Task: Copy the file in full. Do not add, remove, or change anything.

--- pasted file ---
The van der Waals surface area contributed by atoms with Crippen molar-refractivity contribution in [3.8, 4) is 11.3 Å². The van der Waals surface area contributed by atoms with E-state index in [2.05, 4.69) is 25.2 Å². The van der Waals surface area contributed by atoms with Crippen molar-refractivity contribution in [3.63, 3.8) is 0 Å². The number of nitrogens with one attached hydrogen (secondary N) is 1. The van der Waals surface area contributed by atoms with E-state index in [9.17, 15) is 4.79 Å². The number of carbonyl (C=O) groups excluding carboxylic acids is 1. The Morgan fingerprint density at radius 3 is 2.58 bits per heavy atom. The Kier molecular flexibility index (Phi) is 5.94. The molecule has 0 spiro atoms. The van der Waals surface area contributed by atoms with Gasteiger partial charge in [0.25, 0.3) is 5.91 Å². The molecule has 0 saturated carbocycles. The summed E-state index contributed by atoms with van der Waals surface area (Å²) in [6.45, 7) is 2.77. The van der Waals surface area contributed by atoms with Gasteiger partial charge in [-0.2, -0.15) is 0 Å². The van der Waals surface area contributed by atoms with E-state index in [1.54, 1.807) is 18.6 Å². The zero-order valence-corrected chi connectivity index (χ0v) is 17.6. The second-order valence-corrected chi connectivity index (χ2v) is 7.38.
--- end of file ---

The van der Waals surface area contributed by atoms with Crippen molar-refractivity contribution in [3.8, 4) is 11.3 Å². The van der Waals surface area contributed by atoms with E-state index in [2.05, 4.69) is 25.2 Å². The van der Waals surface area contributed by atoms with Crippen molar-refractivity contribution in [3.63, 3.8) is 0 Å². The number of nitrogens with one attached hydrogen (secondary N) is 1. The van der Waals surface area contributed by atoms with E-state index in [9.17, 15) is 4.79 Å². The number of carbonyl (C=O) groups excluding carboxylic acids is 1. The Morgan fingerprint density at radius 3 is 2.58 bits per heavy atom. The Kier molecular flexibility index (Phi) is 5.94. The molecule has 0 spiro atoms. The van der Waals surface area contributed by atoms with Gasteiger partial charge in [0.25, 0.3) is 5.91 Å². The molecule has 0 saturated carbocycles. The summed E-state index contributed by atoms with van der Waals surface area (Å²) in [6.45, 7) is 2.77. The van der Waals surface area contributed by atoms with Gasteiger partial charge in [-0.2, -0.15) is 0 Å². The van der Waals surface area contributed by atoms with E-state index in [1.54, 1.807) is 18.6 Å². The zero-order valence-corrected chi connectivity index (χ0v) is 17.6. The second-order valence-corrected chi connectivity index (χ2v) is 7.38.